Each weekday, the National Weather Service, River Forecast Center (RFC) in Portland, Oregon produces Ensemble Streamflow Prediction (ESP) “traces” to help forecast future streamflows throughout the Pacific Northwest. The ESP program uses the current hydrologic basin state (e.g. soil moisture, snowpack, etc.) as the initial conditions in a physically-based basin model. Historical precipitation and temperature sequences are applied to this model, and the model generates a group of possible future streamflow sequences (“traces”).
Each trace represents what would happen in the basin if a particular historical year’s weather were to repeat itself, given how wet the basin is right now. These traces are treated as equally likely outcomes. Taken together, ESP traces represent the range of streamflows that might be expected if this season’s weather is similar to previous years. (More information on ESP traces is available at the Northwest River Forecast Center).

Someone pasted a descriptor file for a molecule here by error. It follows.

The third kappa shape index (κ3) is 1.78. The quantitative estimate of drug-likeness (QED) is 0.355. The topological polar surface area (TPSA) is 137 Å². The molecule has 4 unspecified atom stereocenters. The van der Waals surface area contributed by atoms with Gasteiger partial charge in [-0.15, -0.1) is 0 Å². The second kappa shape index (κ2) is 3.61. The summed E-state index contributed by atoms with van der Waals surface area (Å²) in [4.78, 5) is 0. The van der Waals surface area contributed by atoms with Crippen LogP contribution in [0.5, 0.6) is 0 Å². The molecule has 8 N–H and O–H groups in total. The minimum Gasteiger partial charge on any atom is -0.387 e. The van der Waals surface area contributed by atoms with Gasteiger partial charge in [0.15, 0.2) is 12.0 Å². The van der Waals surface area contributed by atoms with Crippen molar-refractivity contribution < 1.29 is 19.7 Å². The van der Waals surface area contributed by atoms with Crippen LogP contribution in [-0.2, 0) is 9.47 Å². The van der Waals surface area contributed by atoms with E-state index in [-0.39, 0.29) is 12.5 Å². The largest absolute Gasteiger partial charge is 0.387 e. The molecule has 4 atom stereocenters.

The Seattle District Water Management uses ESP traces to inform operational decisions one to six months in advance in the Kootenai and Pend Oreille Basins. The ESP sets do not predict the exact reservoir elevation or flow that will occur at a given date in the future, but rather give a range of elevations or flows that may occur. Operational projections incorporate estimated biological and flood risk management operations that are required at Libby and Albeni Falls Dams.
Libby Dam Traces - 25 January 2016
Albeni Falls Dam Traces - 25 January 2016